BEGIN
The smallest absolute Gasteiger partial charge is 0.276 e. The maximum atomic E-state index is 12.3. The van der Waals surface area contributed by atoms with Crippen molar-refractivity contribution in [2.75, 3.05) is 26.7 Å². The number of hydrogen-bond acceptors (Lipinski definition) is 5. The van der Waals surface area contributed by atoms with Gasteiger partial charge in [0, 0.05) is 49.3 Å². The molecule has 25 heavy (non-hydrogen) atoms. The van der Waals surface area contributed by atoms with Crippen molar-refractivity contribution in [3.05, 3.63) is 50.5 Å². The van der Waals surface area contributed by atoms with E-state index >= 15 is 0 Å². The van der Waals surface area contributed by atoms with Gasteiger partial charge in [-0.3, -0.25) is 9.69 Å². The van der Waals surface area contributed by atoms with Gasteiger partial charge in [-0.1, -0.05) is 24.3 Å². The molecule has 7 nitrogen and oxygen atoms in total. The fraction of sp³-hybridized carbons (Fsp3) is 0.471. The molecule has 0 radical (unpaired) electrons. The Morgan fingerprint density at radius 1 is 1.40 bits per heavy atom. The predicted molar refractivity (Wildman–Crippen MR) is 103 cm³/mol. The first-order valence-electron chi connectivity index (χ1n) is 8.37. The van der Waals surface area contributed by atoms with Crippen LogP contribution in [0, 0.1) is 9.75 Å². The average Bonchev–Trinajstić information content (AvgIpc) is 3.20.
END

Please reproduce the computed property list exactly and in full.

The smallest absolute Gasteiger partial charge is 0.276 e. The maximum atomic E-state index is 12.3. The van der Waals surface area contributed by atoms with Crippen molar-refractivity contribution in [2.75, 3.05) is 26.7 Å². The number of hydrogen-bond acceptors (Lipinski definition) is 5. The van der Waals surface area contributed by atoms with Gasteiger partial charge in [0, 0.05) is 49.3 Å². The molecule has 25 heavy (non-hydrogen) atoms. The van der Waals surface area contributed by atoms with Crippen molar-refractivity contribution in [3.05, 3.63) is 50.5 Å². The van der Waals surface area contributed by atoms with E-state index >= 15 is 0 Å². The van der Waals surface area contributed by atoms with Gasteiger partial charge in [-0.3, -0.25) is 9.69 Å². The van der Waals surface area contributed by atoms with Gasteiger partial charge in [-0.1, -0.05) is 24.3 Å². The molecule has 7 nitrogen and oxygen atoms in total. The fraction of sp³-hybridized carbons (Fsp3) is 0.471. The molecule has 0 radical (unpaired) electrons. The Morgan fingerprint density at radius 1 is 1.40 bits per heavy atom. The predicted molar refractivity (Wildman–Crippen MR) is 103 cm³/mol. The first-order valence-electron chi connectivity index (χ1n) is 8.37. The van der Waals surface area contributed by atoms with Crippen LogP contribution in [0, 0.1) is 9.75 Å². The average Bonchev–Trinajstić information content (AvgIpc) is 3.20.